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Environ Health Perspect. 1992 Nov;98:207-10.

Cross-sectional study with multiple measurements of biological markers for assessing stomach cancer risks at the population level.

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Epidemiology Division, National Cancer Center Research Institute, Tokyo, Japan.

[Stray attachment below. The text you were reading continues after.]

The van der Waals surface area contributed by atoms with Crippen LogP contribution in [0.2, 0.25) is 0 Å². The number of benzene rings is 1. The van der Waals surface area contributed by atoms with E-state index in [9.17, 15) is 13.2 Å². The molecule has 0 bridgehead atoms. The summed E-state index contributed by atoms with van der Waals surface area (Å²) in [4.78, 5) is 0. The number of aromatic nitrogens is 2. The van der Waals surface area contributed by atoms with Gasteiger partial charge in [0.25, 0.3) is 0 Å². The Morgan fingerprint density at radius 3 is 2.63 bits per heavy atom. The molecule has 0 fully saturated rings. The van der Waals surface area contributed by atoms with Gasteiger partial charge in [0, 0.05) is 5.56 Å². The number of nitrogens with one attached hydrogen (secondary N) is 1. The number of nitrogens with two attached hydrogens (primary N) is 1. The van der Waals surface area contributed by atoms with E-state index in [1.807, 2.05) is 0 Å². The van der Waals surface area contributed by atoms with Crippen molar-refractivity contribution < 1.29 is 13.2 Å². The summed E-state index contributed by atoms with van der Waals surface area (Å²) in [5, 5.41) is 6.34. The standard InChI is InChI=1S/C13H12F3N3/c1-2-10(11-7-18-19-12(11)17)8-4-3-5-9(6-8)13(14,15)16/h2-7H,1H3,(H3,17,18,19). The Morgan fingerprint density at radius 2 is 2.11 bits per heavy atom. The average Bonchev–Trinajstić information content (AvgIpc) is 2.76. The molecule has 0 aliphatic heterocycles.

A cross-sectional study to determine correlations between measurable biologic markers and mortality from stomach cancer was performed in various areas of Japan. Blood and urine were collected from randomly selected 40- to 49-year-old men and their spouses in four areas with different rates of mortality from stomach cancer. The samples were analyzed for levels of the micronutrients vitamins A, C, and E, beta-carotene, and lycopene in plasma and for levels of NaCl, nitrate, and N-nitrosamino acids (N-nitrosoproline, N-nitrosothioproline [NTPRO] and N-nitrosomethylthioproline [NMTPRO]) in 24-hr urine. A significant, strong correlation was found between the amount of salt excreted in urine and stomach cancer mortality in both men and women. Although the amounts of nitrate and of the three N-nitrosamino acids in 24-hr urine were not correlated with stomach cancer rates, the low excretion levels of NTPRO and NMTPRO in the lowest risk area for stomach cancer were noteworthy, regardless of the high level of nitrate excretion in the same area. This suggests a lesser degree of endogenous nitrosation in the body. No protective effect of micronutrients was observed in this correlation study; there was, however, a negative correlation between plasma lycopene level and stomach cancer mortality. Salt intake was thus confirmed to play an important role in the development of stomach cancer and is likely to be a rate-regulating factor in Japanese populations. N-Nitrosamino acids and lycopene may also be related to stomach cancer mortality.

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